The house of Ahmed bin Jasim Siyadi, a former well-known pearl merchant in the 19th century, is a beautiful example of a historic style building that Muharraq is known for. Its three story façade features uniquely curved corners and beautiful stucco work. The house is part of a larger complex of buildings that contain a mosque and majlis. The house is included in the “Pearling: Testimony of an Island Economy” project and was designated a UNESCO World Heritage Site in 2012.
The Nukhidhah house is one of the houses located on the future“Pearl Walk”, as a part of the project “Pearling and its cultural landscapes in Bahrain”.
House of Ghazi AlGosaibi
The poet Ghazi al-Gosaibi is commemorated at two locations, one of which is in Bahrain, where some of the most beautiful memories of his life are preserved at his home in the Fadel neighborhood of Manama. This cultural site boasts beautiful traditional architecture that has been preserved as an effort to honor the culture.
Sheikh Ebrahim AlKhalifa Centre
for Culture and Research
Built on the site of the Majlis of Sheikh Ebrahim bin Mohammed Al Khalifa, the center functions as a forum for dialogue between people in philosophy, literature, poetry, culture and the arts. It consists of several houses spread around Muharraq and one in Manama, all showcasing different aspects of Bahrain's rich heritage.
Sheikh Salman bin Ahmed AlFateh Fort
Sheikh Salman bin Ahmed Al-Fateh Fort, commonly known as Riffa Fort due to its location in Riffa, is an historic landmark and stands witness to one of the most important junctures in Bahrain’s history. Within its beautiful architecture lives the memory of the ruling family of Bahrain, the Al Khalifas.
A'ali Burial Mounds
Amongst Bahrain’s mysterious ancient remains are the thousands of burial mounds that dominate the landscape north of the Island. Spanning the Dilmun era (3rd to 1st millennium BC) to the Tylos era (200 BC to 300 AD) the burial mounds are unique in terms of sheer number and concentration. The best preserved and most impressive mounds are the royal burial mounds in the village of A’ali.
The Saar settlement features an entire residential quarter comprising well-preserved courtyard houses, a temple and a very unique honeycomb shaped cemetery. The 3rd millennium BC siteoffers fascinating insights into the daily life of the ancient inhabitants of Bahrain.
Memory of Manama
One of Manama’s most unique houses, Khalaf House exemplifies the city’s strong ties to the history of pearls and trade. The building was donated by the Khalaf family to be a cultural landmark, honoring the significant role of pearling merchants in the history of Bahrain, and is now affiliated with the Shaikh Ebrahim Centre for Culture and Research.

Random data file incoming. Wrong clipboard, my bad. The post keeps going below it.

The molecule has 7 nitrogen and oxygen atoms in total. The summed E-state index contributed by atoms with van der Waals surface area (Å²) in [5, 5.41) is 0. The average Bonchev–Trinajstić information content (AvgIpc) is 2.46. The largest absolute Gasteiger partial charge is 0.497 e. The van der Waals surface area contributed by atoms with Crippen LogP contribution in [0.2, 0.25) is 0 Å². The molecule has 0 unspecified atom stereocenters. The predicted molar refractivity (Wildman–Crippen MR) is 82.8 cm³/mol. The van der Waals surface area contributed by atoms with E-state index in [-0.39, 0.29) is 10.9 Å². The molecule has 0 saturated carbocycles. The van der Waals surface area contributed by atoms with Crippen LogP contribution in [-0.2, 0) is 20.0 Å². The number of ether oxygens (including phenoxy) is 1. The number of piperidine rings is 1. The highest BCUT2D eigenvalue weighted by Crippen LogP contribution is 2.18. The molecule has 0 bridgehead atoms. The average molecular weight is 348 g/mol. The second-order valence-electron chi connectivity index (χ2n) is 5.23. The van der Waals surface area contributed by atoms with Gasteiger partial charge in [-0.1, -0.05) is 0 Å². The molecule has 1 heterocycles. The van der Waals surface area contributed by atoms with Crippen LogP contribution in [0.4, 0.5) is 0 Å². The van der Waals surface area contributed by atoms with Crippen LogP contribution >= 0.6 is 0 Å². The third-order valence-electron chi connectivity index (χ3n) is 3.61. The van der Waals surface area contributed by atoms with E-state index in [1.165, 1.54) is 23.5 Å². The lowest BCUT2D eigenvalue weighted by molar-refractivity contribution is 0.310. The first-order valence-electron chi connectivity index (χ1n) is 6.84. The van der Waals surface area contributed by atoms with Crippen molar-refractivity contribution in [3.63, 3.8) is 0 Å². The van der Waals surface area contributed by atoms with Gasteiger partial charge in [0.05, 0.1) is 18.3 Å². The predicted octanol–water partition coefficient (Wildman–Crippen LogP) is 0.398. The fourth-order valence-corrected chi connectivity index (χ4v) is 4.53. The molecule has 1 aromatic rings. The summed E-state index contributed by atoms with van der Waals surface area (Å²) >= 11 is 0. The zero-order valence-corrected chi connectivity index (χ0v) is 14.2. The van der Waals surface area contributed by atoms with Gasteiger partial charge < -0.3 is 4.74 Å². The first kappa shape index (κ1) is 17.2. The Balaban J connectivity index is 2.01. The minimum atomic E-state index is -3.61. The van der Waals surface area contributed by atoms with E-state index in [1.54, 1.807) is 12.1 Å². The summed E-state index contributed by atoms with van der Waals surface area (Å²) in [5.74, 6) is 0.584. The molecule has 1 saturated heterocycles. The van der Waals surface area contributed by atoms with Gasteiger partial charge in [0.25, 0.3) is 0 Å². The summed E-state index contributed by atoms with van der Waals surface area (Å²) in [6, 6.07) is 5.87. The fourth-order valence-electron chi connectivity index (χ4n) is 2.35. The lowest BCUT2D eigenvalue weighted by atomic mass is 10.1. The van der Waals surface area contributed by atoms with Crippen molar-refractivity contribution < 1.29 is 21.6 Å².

The building that happens in the shape of the dream, in the form of pictures and visions and displays, has its home too. Things that come to life have their place of creation, and their place, in Jamsheer House, which was founded as a joint project between the French Institute, the Sheikh Ebrahim Bin Mohammad Al Khalifa Center for Research and Culture, and Bank Paribas.
Mohammed Bin Faris
House of Sut Music
The Mohammed bin Faris Sut Music House was opened on 12 September, 2005 as a museum commemorating the achievements of the Bahraini singer and musician Mohamed bin Faris. Mohamed bin Faris was a master of a type of music that originated in the Arabian Gulf region, the Sut. Mohammed bin Faris brought Sut music to new heights and gave it a particularly Bahraini form.
Ibrahim Al Arrayed
House of Poetry
A gathering place for poetry and poets, the Poetry House was the residence of Ibrahim Al Arrayed, Bahrain’s foremost figure in poetry and literature for over half a century. Guests can explore his private office and peruse the volumes of poetry collections housed within its library. The house is part of the Shaikh Ebrahim Centre for Culture and Research.
House of Architectural Heritage
In this house specifically, you will see: how it became a city? How it grew? What were its first features? And the context for an entire life Muharraq lived in the nineteen eighties. The Architectural Heritage House is home to the artistic works, drawings, architectural photographs gathered or drawn by the architect John Yarwood in homage to his
stay in the city of Muharraq between 1 983 and 1985.